A devotional thought for today…
Joshua, standing before the angel, was dressed in dirty clothes. The angel spoke to his attendants, “Get him out of those filthy clothes,” and then said to Joshua, “Look, I’ve stripped you of your sin and dressed you up in clean clothes.
I will sing for joy in God, explode in praise from deep in my soul! He dressed me up in a suit of salvation, he outfitted me in a robe of righteousness.
It is imperative for us to understand our righteousness. If we don’t understand this foundational principle, we will struggle mightily through the rest of our journey towards sexual integrity. We are righteous. Not by our works, not by our looks, not by our bank accounts, not by our church attendance, not by our charitable donations, not by our behaviors, not by our eloquent prayers. Only by the grace of God in Jesus. You see, in accepting Christ our filthy rags were removed. The stench of sexual sin -past, present and future- was taken away. And it’s not by anything we can do for ourselves. These verses clearly depict our re-dressing being the work of God and the heavenly hosts. We have been robed in righteousness and dressed in clean clothes. When we accept Christ, his righteousness is imputed to us. It’s in us. It’s on us. Nothing can remove it from us. You have to accept that in the middle of your acting out, in the midst of a porn session, in the intoxicating delusion of another encounter with your mistress, God sees you as clean. He looks at you like a groom gazes at his bride on their wedding day. He is grieved by your behavior but infinitely loves your being. You are righteous!
This post is short and sweet.
Yesterday a client shared a profound statement with me. He tee’d it up with a background story out of acts. Perhaps you’ve heard it?
Some itinerant Jewish exorcists who happened to be in town at the time tried their hand at what they assumed to be Paul’s “game.” They pronounced the name of the Master Jesus over victims of evil spirits, saying, “I command you by the Jesus preached by Paul!” The seven sons of a certain Sceva, a Jewish high priest, were trying to do this on a man when the evil spirit talked back: “I know Jesus and I’ve heard of Paul, but who are you?”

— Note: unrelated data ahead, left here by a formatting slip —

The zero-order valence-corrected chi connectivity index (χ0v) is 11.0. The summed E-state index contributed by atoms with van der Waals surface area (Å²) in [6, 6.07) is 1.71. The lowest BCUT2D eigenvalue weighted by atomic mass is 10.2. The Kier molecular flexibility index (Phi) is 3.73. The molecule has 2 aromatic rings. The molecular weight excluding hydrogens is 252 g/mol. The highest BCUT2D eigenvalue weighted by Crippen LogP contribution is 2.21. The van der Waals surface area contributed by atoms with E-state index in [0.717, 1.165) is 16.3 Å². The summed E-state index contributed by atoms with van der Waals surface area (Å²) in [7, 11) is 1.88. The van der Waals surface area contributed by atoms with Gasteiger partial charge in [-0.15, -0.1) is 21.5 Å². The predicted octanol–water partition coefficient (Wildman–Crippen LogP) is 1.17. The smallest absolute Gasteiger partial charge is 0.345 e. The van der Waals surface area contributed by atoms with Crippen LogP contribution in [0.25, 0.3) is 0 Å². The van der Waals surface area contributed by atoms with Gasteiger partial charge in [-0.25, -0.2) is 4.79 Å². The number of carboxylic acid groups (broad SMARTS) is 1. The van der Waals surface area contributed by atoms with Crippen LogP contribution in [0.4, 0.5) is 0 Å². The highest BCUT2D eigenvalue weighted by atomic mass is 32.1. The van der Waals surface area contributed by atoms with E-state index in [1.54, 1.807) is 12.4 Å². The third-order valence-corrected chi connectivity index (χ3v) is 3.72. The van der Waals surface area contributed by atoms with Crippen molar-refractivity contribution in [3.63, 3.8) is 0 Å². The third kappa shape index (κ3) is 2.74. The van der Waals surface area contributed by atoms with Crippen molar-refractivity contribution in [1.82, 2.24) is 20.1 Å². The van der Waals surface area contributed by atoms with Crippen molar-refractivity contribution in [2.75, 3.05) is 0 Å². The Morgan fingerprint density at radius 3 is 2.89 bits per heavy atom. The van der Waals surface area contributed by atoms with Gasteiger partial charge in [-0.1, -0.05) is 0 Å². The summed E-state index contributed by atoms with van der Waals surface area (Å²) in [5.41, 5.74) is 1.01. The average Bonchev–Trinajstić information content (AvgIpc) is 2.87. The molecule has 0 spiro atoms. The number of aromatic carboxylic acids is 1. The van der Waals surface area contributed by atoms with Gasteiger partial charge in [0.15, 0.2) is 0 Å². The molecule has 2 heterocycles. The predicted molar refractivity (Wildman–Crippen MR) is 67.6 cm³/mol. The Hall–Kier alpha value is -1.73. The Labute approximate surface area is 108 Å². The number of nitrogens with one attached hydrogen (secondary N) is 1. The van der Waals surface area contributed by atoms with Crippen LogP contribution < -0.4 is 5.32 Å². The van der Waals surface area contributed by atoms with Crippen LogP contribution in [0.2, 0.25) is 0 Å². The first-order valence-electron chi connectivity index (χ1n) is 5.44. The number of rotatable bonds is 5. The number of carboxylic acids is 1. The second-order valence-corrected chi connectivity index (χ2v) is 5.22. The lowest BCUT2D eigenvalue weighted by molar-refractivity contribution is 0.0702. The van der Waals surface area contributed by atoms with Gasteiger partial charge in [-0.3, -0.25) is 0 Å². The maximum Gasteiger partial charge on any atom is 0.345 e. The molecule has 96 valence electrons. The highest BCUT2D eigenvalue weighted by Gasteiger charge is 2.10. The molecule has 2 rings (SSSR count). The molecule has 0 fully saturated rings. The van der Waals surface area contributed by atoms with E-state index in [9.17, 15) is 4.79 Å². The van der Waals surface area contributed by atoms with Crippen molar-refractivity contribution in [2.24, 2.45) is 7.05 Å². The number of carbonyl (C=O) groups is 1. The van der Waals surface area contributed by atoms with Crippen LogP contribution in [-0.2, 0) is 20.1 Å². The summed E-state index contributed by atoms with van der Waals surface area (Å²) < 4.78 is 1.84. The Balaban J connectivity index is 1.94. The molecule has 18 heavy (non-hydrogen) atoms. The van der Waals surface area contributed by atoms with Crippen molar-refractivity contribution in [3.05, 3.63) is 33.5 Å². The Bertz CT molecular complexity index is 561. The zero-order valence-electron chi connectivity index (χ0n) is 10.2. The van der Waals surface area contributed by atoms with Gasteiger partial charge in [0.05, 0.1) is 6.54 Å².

After giving the backstory he simply said, “I want to be known. When the evil spirits recount the names of difference makers in the faith, I want to be known”. I was stunned for a second because I felt deeply for him, then it quickly shifted to me.
I want to be known too. Am I living a life worthy of evil spirits knowing who I am. Am I a threat? Am I in the game? Did I even show up to my life today, much less to the redemptive vision of bringing God’s kingdom to the planet?
Remember: your past behavior doesn’t define you, nor does it disqualify you from the work of ushering in the kingdom.
May we live in such a way that evil spirits might tremble with fear saying, “Jesus and Paul I know……and I know who you are too”.
No, this is not a blog post about money. But some of the same principles will apply.
There are two sides to the coin of debt (pun intended). One side is the debtor, where we owe someone something. The other side is the creditor; the one who is due payment. There is much conversation, as well as sermonation, on the perils of being a debtor. Owing someone can make us a slave to that person or entity. However, there seems to be less discussion around being a creditor, even though it can be equally as treacherous. It can, perhaps, be even more detrimental to our well-being when we become a relational creditor.
Being a relational creditor means we are holding onto a belief, position or entitlement that someone owes us something. It could be our abuser or violator who owes us our dignity and security. It could be parents whom we believe owe us a different type of relationship that makes up for shortcomings in our upbringing. It could be the bully who owes us power. Or our spouses who owe us love or respect. Or we may even believe God owes us; happiness, wealth, success, marital fidelity, etc. Unfortunately, when we as relational creditors hold people to the debt they “owe” us, we end up locked in a cell full of disappointment and unmet expectations. That disappointment and discouragement can lead to wanting to medicate.
The bible has a thing or two to say about being a creditor. Even some of the same language is used. God says we should let people off the hook for the debt they owe us; He uses the word forgiveness. The word Greek word FORGIVE (aphiēmi) used in the Lord’s Prayer is in fact rooted in this very meaning: to let go, to give up a debt.
Perpetually being entitled to repayment, followed by disappointment and discouragement when it doesn’t happen, can be a primary driver in acting out behavior. Maybe we need to do some forgiveness work and let some folks off the hook. Biblically, we’re called to be debt free; for our own good.